Instructor: Professor Roman Garnett

TA: Yehu Chen

Time/Location: Monday/Wednesday 10–11:20am, Seigle 301

Office hours (Garnett): by appointment, always on Slack

syllabus

Slack invite link

This course will cover modern machine learning techniques from a Bayesian probabilistic perspective. Bayesian probability allows us to model and reason about all types of uncertainty. The result is a powerful, consistent framework for approaching many problems that arise in machine learning, including parameter estimation, model comparison, and decision making. We will begin with a high-level introduction to Bayesian inference, then proceed to cover more-advanced topics.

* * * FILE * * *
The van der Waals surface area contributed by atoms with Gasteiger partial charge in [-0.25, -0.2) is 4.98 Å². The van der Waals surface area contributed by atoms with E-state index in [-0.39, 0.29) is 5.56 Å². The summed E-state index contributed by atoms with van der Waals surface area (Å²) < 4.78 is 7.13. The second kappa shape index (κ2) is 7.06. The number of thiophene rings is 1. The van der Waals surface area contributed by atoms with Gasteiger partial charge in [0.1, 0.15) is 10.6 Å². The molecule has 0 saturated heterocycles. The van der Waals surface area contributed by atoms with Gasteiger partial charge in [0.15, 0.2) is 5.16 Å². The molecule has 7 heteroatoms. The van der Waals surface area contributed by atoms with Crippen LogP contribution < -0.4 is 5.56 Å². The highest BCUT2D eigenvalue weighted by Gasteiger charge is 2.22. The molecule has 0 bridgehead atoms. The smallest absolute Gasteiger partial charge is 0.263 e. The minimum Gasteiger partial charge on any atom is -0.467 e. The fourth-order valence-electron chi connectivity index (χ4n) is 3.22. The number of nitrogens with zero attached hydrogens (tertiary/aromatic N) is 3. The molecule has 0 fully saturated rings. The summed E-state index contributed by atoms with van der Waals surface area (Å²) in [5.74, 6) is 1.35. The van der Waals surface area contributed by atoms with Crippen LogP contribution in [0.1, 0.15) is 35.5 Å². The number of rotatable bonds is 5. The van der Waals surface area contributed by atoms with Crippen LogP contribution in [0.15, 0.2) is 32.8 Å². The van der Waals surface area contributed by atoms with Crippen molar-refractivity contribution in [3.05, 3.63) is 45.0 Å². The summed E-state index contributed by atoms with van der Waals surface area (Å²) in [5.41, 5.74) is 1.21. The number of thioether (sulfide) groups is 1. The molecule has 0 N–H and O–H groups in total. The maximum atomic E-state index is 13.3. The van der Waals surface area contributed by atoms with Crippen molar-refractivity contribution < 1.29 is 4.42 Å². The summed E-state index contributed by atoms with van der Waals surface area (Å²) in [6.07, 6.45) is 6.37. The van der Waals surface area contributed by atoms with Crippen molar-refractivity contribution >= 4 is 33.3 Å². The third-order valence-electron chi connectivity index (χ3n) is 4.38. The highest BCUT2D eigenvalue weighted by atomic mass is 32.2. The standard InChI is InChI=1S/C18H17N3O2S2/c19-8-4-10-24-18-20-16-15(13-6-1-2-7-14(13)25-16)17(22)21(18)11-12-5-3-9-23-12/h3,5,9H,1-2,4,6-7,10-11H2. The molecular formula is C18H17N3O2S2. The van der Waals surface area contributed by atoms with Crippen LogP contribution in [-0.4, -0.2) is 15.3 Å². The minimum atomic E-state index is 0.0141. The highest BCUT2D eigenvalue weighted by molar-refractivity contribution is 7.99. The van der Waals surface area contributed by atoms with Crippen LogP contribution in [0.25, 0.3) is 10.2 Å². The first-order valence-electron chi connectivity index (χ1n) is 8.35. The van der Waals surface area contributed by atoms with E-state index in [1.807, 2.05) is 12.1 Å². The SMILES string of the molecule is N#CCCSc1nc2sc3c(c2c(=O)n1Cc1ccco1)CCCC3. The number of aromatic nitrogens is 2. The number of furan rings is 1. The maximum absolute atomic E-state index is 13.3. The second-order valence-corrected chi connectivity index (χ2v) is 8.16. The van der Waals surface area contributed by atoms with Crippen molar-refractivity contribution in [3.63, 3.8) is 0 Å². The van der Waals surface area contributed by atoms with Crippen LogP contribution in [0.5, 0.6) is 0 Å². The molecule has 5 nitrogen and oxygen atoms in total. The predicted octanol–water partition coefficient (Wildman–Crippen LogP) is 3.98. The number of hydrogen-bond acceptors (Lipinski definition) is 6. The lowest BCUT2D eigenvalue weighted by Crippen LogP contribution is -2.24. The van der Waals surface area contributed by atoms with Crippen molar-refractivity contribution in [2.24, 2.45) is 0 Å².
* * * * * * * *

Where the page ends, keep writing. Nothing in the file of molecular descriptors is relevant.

You can find detailed information about the project here.

Please post questions to Slack!

Assignment 1, due **18 September 2024.**

Assignment 2, due **2 October 2024.**

lecture notes

Additional Resources:

- Book: Bishop PRML: Section 1.2 (Probability theory)
- Book: Barber BRML: Chapter 1 (Probabilistic reasoning)
- Book: Garnett BayesOpt: Section 1.2 (The Bayesian Approach)
- Book: Bayesian Method for Hackers (Cam Davidson Pilon) Great high-level overview from an atypical perspective!
- Video: Introduction to Machine Learning (Nando de Freitas)
- Video: Bayesian Inference I (Zoubin Ghahramani) (the first 30 minutes or so)
- Video: Machine Learning Coursera course (Andrew Ng) The first week gives a good general overview of machine learning and the third week provides a linear-algebra refresher.

lecture notes

Additional Resources:

- Book: Bishop PRML: Section 2.1 (Binary variables)
- Website: Wikipedia has an article on checking whether a coin is fair.